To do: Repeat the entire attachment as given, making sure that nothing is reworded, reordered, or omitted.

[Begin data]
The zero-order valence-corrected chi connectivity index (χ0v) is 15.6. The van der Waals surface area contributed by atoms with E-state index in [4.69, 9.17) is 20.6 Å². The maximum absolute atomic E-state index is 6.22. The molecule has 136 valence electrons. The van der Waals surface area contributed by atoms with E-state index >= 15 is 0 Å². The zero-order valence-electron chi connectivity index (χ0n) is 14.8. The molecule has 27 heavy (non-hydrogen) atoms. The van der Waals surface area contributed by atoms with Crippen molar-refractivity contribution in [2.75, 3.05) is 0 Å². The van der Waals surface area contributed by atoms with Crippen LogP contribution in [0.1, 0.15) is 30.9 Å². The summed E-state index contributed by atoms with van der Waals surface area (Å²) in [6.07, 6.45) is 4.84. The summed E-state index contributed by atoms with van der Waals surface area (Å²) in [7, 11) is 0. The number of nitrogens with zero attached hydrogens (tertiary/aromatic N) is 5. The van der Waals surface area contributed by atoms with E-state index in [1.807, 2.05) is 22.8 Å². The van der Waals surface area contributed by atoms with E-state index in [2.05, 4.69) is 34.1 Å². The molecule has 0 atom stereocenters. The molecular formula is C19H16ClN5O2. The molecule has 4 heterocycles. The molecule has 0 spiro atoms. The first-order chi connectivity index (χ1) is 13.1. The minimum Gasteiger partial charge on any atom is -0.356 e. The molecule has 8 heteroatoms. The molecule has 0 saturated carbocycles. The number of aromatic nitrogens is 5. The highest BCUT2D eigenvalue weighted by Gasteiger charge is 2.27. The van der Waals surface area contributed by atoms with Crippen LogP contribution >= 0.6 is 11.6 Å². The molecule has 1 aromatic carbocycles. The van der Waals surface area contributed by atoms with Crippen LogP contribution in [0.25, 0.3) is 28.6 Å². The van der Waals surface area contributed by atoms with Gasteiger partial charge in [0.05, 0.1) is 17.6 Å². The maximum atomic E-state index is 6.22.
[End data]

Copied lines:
The zero-order valence-corrected chi connectivity index (χ0v) is 15.6. The van der Waals surface area contributed by atoms with E-state index in [4.69, 9.17) is 20.6 Å². The maximum absolute atomic E-state index is 6.22. The molecule has 136 valence electrons. The van der Waals surface area contributed by atoms with E-state index >= 15 is 0 Å². The zero-order valence-electron chi connectivity index (χ0n) is 14.8. The molecule has 27 heavy (non-hydrogen) atoms. The van der Waals surface area contributed by atoms with Crippen molar-refractivity contribution in [2.75, 3.05) is 0 Å². The van der Waals surface area contributed by atoms with Crippen LogP contribution in [0.1, 0.15) is 30.9 Å². The summed E-state index contributed by atoms with van der Waals surface area (Å²) in [6.07, 6.45) is 4.84. The summed E-state index contributed by atoms with van der Waals surface area (Å²) in [7, 11) is 0. The number of nitrogens with zero attached hydrogens (tertiary/aromatic N) is 5. The van der Waals surface area contributed by atoms with E-state index in [1.807, 2.05) is 22.8 Å². The van der Waals surface area contributed by atoms with E-state index in [2.05, 4.69) is 34.1 Å². The molecule has 0 atom stereocenters. The molecular formula is C19H16ClN5O2. The molecule has 4 heterocycles. The molecule has 0 spiro atoms. The first-order chi connectivity index (χ1) is 13.1. The minimum Gasteiger partial charge on any atom is -0.356 e. The molecule has 8 heteroatoms. The molecule has 0 saturated carbocycles. The number of aromatic nitrogens is 5. The highest BCUT2D eigenvalue weighted by Gasteiger charge is 2.27. The van der Waals surface area contributed by atoms with Crippen LogP contribution >= 0.6 is 11.6 Å². The molecule has 1 aromatic carbocycles. The van der Waals surface area contributed by atoms with Crippen LogP contribution in [0.25, 0.3) is 28.6 Å². The van der Waals surface area contributed by atoms with Gasteiger partial charge in [0.05, 0.1) is 17.6 Å². The maximum atomic E-state index is 6.22.